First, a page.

MSc Thesis on KNO3-Sugar propellants

For his Master of Science (MSc) Thesis of Delft University of Technology, on of our senior members Martin Olde conducted research on KNO3-sugar based propellants. These propellants, also known as rocket candy, form a group of simple, cheap and safe solid propellants that are used extensively in student and amateur rocketry communities. One of the most frequently used compositions is KNO3-sorbitol (KNSB) with a typical 65/35 ratio by mass. This composition is used extensively by DARE for small experimental launches including the record-breaking flight of Stratos I in 2009 to 12.3 km altitude. However, as I found during my MSc literature study; the KNSB propellant quality over the years has been fairly inconsistent: propellant density was occasionally below 85%, in combination with large surface defects. This has resulted in several explosive failures of larger experimental motors. For my MSc thesis at the faculty of Aerospace Engineering, the objective thus was first to improve the manufacturing process with a better (process control wise) formulation and to measure its effect on propellant combustion and regression characteristics using a ballistic evaluation motor (BEM).

If we have propellant data such as performance (e.g. specific impulse) but also the regression rate as function pressure, KNO3 particle size and grain firing temperature, we can do better predictions of the of a motor’s behavior regardless if we are in Sweden in winter or in Spain in summer. When you consider that chamber pressure can vary by 30 % between these cases, it becomes clear that we need to take this into account during our design. First of all, because we can potentially make the hardware lighter, but also because we occasionally have very strict requirements on for instance tower exit velocity.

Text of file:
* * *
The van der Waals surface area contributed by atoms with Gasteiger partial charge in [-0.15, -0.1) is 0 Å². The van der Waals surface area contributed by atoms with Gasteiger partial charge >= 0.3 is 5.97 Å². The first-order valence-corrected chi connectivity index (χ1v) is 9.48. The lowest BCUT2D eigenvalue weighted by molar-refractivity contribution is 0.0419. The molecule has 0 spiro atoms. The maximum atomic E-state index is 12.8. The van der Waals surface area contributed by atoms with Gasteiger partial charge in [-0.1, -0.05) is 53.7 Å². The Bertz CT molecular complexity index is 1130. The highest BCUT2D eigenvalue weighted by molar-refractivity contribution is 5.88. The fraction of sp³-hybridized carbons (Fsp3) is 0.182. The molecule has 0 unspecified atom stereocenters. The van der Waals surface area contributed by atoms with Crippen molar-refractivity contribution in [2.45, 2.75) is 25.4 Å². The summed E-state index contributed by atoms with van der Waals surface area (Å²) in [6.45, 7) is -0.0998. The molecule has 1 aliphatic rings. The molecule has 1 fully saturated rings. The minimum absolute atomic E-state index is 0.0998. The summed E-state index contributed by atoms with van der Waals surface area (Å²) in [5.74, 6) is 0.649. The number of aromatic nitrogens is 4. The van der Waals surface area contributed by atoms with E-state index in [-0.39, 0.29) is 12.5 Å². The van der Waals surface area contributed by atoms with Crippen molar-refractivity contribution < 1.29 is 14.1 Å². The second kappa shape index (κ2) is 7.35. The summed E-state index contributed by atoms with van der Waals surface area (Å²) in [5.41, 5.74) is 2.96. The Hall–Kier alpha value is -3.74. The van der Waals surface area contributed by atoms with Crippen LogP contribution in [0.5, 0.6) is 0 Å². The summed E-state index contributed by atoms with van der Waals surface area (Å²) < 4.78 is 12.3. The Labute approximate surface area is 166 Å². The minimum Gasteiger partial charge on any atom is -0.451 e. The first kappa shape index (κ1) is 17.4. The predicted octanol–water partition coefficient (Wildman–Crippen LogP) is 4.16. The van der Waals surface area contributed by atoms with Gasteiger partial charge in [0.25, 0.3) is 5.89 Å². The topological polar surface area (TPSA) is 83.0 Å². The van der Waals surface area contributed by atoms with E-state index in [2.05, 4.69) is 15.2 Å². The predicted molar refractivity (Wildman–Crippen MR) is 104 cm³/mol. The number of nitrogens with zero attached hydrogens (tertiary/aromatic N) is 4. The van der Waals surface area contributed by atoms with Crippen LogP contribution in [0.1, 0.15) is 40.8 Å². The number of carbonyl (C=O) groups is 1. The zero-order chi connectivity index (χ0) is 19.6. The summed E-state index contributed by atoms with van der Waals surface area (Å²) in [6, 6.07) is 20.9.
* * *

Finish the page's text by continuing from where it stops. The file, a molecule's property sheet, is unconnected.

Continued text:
To give you some background, KNSB has a theoretical adiabatic flame temperature of 1600 K and a characteristic velocity of 911 m/s at 6.895 MPa. Nozzle performance is dominated by liquid K2CO3 which makes up 44% by mass of the combustion products. This results, similar for all KNO3 based sugar propellants, in low performance, compared to most commercial solid propellants with reported sea level specific impulse up to 125 seconds.

Martin Olde with the ballistic evaluation motor.

As mentioned I designed a BEM to measure propellant combustion. This small motor was developed with a progressive burn profile and a nominal operating pressure between 2-7.5 MPa. After some hiccups, we successfully fired 13 times with both fine and coarse KNO3 particle size distributions at temperatures between 5 and 25°C. Furthermore, the grains, with a net explosive mass of around 750 grams, were used to investigate the manufacturing process by comparing various production techniques proposed by the amateur community. What we found was that contamination with moisture, especially of the Sorbitol, which has a critical relative humidity around 60% at room temperature was the root cause of the poor propellant quality, and together with tooling changes have allowed the improvement of propellant density to 1749±18.7 kg/m3 (95% of theoretical) with near perfect surface qualities. It is, hindsight is always 20/20, obvious that the problems we have had in the Netherlands with this propellant are generally not observed by our friends working out in the desert. Currently, analysis is still ongoing on performance and regression rates. However, it looks like the typical relations we use to describe the performance are insufficient to fully predict the observed thrust and pressure. As we speak we are preparing several publications to share this data and the lessons learned also with the rest of the high power/ student rocketry communities.

The fun of working with this propellant is that we have no reason to not share our results.
Stay posted!